The U.S. Department of Housing and Urban Development (HUD) announced Thursday it will administer and enforce the Fair Housing Act to prohibit discrimination on the basis of sexual orientation and gender identity.
In a memorandum, HUD notes the policy set forth in President Joe Biden’s Executive Order 13988 on Preventing and Combating Discrimination on the Basis of Gender Identity or Sexual Orientation, which directed executive branch agencies to “examine further steps that could be taken to combat such discrimination.”
HUD offices and recipients of HUD funds will enforce the policy immediately, said Jeanine Worden, acting assistant secretary of HUD’s Office of Fair Housing and Equal Opportunity.
“Housing discrimination on the basis of sexual orientation and gender identity demands urgent enforcement action,” Worden said. “Every person should be able to secure a roof over their head free from discrimination, and the action we are taking today will move us closer to that goal.”
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Specifically, the memorandum directs the following:
- HUD will accept and investigate all jurisdictional complaints of sex discrimination, including discrimination because of gender identity or sexual orientation, and enforce the Fair Housing Act where it finds such discrimination occurred
- HUD will conduct all activities involving the application, interpretation, and enforcement of the Fair Housing Act’s prohibition on sex discrimination consistent with its conclusion that such discrimination includes discrimination because of sexual orientation and gender identity
- State and local jurisdictions funded by HUD’s Fair Housing Assistance Program (FHAP) that enforce the Fair Housing Act through their HUD-certified substantially equivalent laws will be required to administer those laws to prohibit discrimination because of gender identity and sexual orientation
- Organizations and agencies that receive grants through the Department’s Fair Housing Initiative Program (FHIP) must carry out their funded activities to also prevent and combat discrimination because of sexual orientation and gender identity.
- FHEO regional offices, FHAP agencies, and FHIP grantees are instructed to review, within 30 days, all records of allegations (inquiries, complaints, phone logs, etc.) received since Jan. 20, 2020, and notify persons who alleged discrimination because of gender identity or sexual orientation that their claims may be timely and jurisdictional for filing under this memorandum.
Sexual identity discrimination will also not be tolerated, HUD officials said. Per the outcome of Supreme Court case Bostock v Clayton County, the Court held that workplace prohibitions on sex discrimination include discrimination because of sexual orientation and gender identity.
“Unfortunately, housing discrimination is the lived reality for many LGBTQ people in our country – and this is especially true for the transgender community,” said Erin Uritus, CEO of Out and Equal Workplace Advocates. “Housing is basic human right. “Thankfully, President Biden is bringing the full force of the federal government to bear so that no LGBTQ American will be denied a roof over their head just because of who they are or who they love.”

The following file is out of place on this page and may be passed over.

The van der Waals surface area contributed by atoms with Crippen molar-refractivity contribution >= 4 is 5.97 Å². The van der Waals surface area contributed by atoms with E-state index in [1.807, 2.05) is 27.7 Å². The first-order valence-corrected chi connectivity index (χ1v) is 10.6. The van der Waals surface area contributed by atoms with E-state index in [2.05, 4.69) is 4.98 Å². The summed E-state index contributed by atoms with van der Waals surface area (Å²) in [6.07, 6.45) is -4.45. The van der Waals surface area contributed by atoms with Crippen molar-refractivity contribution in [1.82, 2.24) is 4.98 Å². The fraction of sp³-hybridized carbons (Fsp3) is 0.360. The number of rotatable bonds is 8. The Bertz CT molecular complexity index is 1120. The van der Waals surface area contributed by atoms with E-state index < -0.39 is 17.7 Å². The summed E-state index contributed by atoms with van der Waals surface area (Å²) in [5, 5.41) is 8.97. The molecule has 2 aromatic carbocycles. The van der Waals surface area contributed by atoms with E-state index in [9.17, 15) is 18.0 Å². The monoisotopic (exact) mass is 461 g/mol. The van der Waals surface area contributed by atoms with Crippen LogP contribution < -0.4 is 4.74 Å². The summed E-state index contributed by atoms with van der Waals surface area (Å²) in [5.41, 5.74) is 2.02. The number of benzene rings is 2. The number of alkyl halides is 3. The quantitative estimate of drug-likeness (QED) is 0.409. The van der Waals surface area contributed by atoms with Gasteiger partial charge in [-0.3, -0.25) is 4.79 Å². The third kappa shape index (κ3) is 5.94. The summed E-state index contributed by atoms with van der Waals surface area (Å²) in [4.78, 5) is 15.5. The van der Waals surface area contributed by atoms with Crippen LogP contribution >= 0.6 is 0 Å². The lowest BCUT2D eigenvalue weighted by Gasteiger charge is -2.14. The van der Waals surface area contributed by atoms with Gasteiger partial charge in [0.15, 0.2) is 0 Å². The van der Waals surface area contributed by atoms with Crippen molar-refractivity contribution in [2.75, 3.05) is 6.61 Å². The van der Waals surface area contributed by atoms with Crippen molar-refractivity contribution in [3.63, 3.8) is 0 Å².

Studies have indicated that same-sex couples and transgender persons in communities across the country experience demonstrably less favorable treatment than their straight and cisgender counterparts when seeking rental housing, per HUD officials.
“Enforcing the Fair Housing Act to combat housing discrimination based on sexual orientation and gender identity isn’t just the right thing to do – it’s the correct reading of the law after Bostock,” said Damon Smith, principal deputy general counsel. “We are simply saying that the same discrimination that the Supreme Court has said is illegal in the workplace is also illegal in the housing market.”
On Tuesday, the Department of Justice withdrew HUD’s appeal of a case postponing the agency’s 2020 Disparate Impact Rule that would have made it harder to bring discrimination claims under the Fair Housing Act.
By withdrawing the appeal, the preliminary injunction under the case Massachusetts Fair Housing Center v. HUD will continue to delay implementation on the rule. According to DOJ court documents, HUD, along with HUD Acting Secretary Matt Ammon voluntarily moved to dismiss the appeal.
The rule, initially enacted in 2013 under the Obama administration, drew significant backlash from the housing industry after changes to the rule were made under former President Trump last year.
Criticism was especially apparent after then-HUD Secretary Ben Carson issued updated guidelines that imposed a specific, five-step approach that required regulators to prove intentional discrimination on the lender’s behalf.
Under HUD’s previous rule, lenders, landlords and other housing providers could be held liable for discrimination against protected classes even if it was not their intent to discriminate. The use of disparate impact was challenged all the way up to the U.S. Supreme Court, which upheld the rule in 2015.
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